A number of lawmakers in Hong Kong’s chamber have walked out to protest against the government’s insistence on a proposal to screen candidates for the city’s top executive in 2017.
legislators aligned with anti-election law protesters immediately walked out after Chief Secretary Carrie Lam, the city’s No. 2 official, opened a second round of consultation on the process of electing the city’s next chief executive on Wednesday.
The first round of consultation to discuss the implementation of universal suffrage began in December 2013 and lasted five months.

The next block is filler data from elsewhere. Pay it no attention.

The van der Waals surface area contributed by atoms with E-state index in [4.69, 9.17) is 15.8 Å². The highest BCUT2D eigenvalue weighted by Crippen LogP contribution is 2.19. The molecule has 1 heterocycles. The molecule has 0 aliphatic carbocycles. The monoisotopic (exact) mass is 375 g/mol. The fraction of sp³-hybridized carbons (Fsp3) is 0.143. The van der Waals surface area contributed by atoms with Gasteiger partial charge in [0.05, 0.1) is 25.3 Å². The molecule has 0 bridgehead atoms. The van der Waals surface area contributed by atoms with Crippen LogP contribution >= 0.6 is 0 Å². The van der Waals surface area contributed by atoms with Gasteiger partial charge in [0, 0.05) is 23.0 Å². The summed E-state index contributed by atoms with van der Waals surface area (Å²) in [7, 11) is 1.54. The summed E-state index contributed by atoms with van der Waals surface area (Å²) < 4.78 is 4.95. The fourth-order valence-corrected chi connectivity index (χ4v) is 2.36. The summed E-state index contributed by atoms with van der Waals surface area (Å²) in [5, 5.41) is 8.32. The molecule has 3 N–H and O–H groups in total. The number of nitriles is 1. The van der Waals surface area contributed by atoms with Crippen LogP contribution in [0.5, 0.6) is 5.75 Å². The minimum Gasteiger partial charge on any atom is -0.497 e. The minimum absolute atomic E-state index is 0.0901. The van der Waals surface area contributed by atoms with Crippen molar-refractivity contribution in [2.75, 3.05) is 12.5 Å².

“I urge the members to think twice and not completely destroy the limited space for political discussion even before the second consultation has started,” Lam said.
“Many of my friends feel extreme pessimism whether this proposal of universal suffrage can be passed. … We will make our best endeavors until the last moment.”
The development comes after Leung Chun-ying, Hong Kong’s chief executive, warned on Tuesday against fresh anti-election law protests and said that the government would not bow to “coercive actions.”
Protests in Hong Kong began last September after China said voters would choose the region’s next chief executive from a list of two or three candidates selected by a nominating committee.
Hong Kong is a special administrative region of China. The financial hub has enjoyed substantial political autonomy since 1997, when its leadership returned to China after a century of British colonial rule.